Professor Mark Squillace, the Director of the Natural Resources Law Center at University of Colorado Law School brought this to my attention with regard to our interest in a land law review. Check the NRLC website for more details and registration information as the time grows closer.
The Past, Present, and Future of Our Public Lands
Celebrating the 40th Anniversary of the Public Land Law Review Commissions’
Report – One Third of Our Nation’s Lands
NRLC Martz Summer Conference 2010, June 2‐4, 2010
The Natural Resources Law Center is proud to announce its 31st annual summer
conference, which will examine the past, present and future of our public lands as we
celebrate the 40th anniversary of the 1970 Public Land Law Review Commission’s Report –One Third of Our Nation’s Lands. Please join us as we bring together past and present
agency officials, policymakers, lawyers, and interested citizens for what promises to be an informative and provocative program.
Celebrating the 40th Anniversary of One Third of Our Nation’s Lands
In 1964 Congress established the Public Land Law Review Commission to review the public land laws of the United States and to determine whether revisions were necessary. The Commission was comprised of six members appointed by the President, six by the U.S. Senate and six by the U.S. House. Congressman Wayne Aspinall of Colorado served as chair. In 1970, the Commission issued its report – One Third of Our Nation’s Lands. This influential report became a blueprint for much future public lands legislation including, most notably, the Federal Land Policy and Management Act and the National Forest Management Act.
As we celebrate the 40th Anniversary of this seminal document, it is time to reflect on
the need for a new Commission and a new report to address the challenges for our public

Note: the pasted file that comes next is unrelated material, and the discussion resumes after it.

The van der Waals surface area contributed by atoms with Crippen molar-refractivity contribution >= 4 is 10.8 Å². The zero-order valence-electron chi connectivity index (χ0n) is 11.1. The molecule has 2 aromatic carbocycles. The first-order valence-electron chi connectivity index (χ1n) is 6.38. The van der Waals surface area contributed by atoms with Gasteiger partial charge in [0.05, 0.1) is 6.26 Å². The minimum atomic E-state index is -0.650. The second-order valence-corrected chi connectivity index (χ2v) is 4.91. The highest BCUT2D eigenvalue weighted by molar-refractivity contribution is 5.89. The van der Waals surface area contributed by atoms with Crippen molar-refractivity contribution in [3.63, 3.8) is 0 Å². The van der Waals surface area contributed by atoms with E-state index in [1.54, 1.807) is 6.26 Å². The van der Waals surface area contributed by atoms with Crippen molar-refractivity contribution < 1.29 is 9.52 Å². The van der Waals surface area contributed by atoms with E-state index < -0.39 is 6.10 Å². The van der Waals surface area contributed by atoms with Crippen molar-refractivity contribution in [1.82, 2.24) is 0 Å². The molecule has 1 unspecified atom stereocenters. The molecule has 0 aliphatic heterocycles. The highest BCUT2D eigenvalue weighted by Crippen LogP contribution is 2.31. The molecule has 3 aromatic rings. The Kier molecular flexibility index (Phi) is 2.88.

lands in the 21st century. The NRLC’s Martz summer conference for 2010 will offer a venue to consider this important idea.
Interesting story. from the Billings Gazette.. I noticed a couple of things..
First, the FS process looks good- so having a cooperators group is clearly something that can work well. Right now it is not a requirement of any rule but something that makes some sense (at least it is popular in Wyoming).
Second, the BLM seems to be caught up in concerns of “pre-decisionality”, which is a concern about talking to people violating the NEPA process. Since this is a topic that is worrisome to FS folks, it would be useful to explore further.
My pragmatic view is that you talk to people and they talk to you, throughout the NEPA process. Unless you convene a formal group (without FACA), you don’t have to worry about FACA. At some point, the decision maker has to go behind closed doors and make a decision, and they and their staff bring all the conversations, formal public comment, views of cooperator groups and make a decision.
What really concerns me is that NEPA can become a reason for “not talking” to people, and I don’t think that is the spirit of NEPA. Anyway, perhaps some of you could shed some light on these concerns- you can see some of the issues that can be raised in this news story.